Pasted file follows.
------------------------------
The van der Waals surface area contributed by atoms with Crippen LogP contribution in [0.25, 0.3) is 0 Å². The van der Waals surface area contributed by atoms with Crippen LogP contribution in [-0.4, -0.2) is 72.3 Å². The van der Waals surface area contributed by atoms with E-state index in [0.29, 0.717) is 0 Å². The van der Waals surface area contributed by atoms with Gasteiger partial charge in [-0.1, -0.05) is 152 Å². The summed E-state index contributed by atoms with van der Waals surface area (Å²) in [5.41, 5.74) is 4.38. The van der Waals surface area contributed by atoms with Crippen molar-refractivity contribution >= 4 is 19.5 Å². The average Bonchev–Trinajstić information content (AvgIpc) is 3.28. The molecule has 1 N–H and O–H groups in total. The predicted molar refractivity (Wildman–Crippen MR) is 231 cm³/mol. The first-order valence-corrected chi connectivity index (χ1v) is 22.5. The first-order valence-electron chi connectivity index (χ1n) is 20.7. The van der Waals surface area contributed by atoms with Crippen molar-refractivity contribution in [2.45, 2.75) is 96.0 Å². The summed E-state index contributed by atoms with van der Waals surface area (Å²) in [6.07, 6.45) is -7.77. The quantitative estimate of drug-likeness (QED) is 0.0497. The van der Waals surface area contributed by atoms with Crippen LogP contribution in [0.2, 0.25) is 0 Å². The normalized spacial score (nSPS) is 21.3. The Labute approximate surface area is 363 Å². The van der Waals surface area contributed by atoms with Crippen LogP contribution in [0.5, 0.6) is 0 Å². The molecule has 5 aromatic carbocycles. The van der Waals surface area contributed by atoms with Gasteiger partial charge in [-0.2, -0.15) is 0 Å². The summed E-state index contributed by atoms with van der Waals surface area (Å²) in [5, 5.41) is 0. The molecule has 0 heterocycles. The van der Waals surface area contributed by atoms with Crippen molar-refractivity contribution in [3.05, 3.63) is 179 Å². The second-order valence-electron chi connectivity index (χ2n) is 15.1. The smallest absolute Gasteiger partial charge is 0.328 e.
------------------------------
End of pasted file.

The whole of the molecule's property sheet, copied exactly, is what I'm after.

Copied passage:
The van der Waals surface area contributed by atoms with Crippen LogP contribution in [0.25, 0.3) is 0 Å². The van der Waals surface area contributed by atoms with Crippen LogP contribution in [-0.4, -0.2) is 72.3 Å². The van der Waals surface area contributed by atoms with E-state index in [0.29, 0.717) is 0 Å². The van der Waals surface area contributed by atoms with Gasteiger partial charge in [-0.1, -0.05) is 152 Å². The summed E-state index contributed by atoms with van der Waals surface area (Å²) in [5.41, 5.74) is 4.38. The van der Waals surface area contributed by atoms with Crippen molar-refractivity contribution >= 4 is 19.5 Å². The average Bonchev–Trinajstić information content (AvgIpc) is 3.28. The molecule has 1 N–H and O–H groups in total. The predicted molar refractivity (Wildman–Crippen MR) is 231 cm³/mol. The first-order valence-corrected chi connectivity index (χ1v) is 22.5. The first-order valence-electron chi connectivity index (χ1n) is 20.7. The van der Waals surface area contributed by atoms with Crippen molar-refractivity contribution in [2.45, 2.75) is 96.0 Å². The summed E-state index contributed by atoms with van der Waals surface area (Å²) in [6.07, 6.45) is -7.77. The quantitative estimate of drug-likeness (QED) is 0.0497. The van der Waals surface area contributed by atoms with Crippen LogP contribution in [0.2, 0.25) is 0 Å². The normalized spacial score (nSPS) is 21.3. The Labute approximate surface area is 363 Å². The van der Waals surface area contributed by atoms with Crippen LogP contribution in [0.5, 0.6) is 0 Å². The molecule has 5 aromatic carbocycles. The van der Waals surface area contributed by atoms with Gasteiger partial charge in [-0.2, -0.15) is 0 Å². The summed E-state index contributed by atoms with van der Waals surface area (Å²) in [5, 5.41) is 0. The molecule has 0 heterocycles. The van der Waals surface area contributed by atoms with Crippen molar-refractivity contribution in [3.05, 3.63) is 179 Å². The second-order valence-electron chi connectivity index (χ2n) is 15.1. The smallest absolute Gasteiger partial charge is 0.328 e.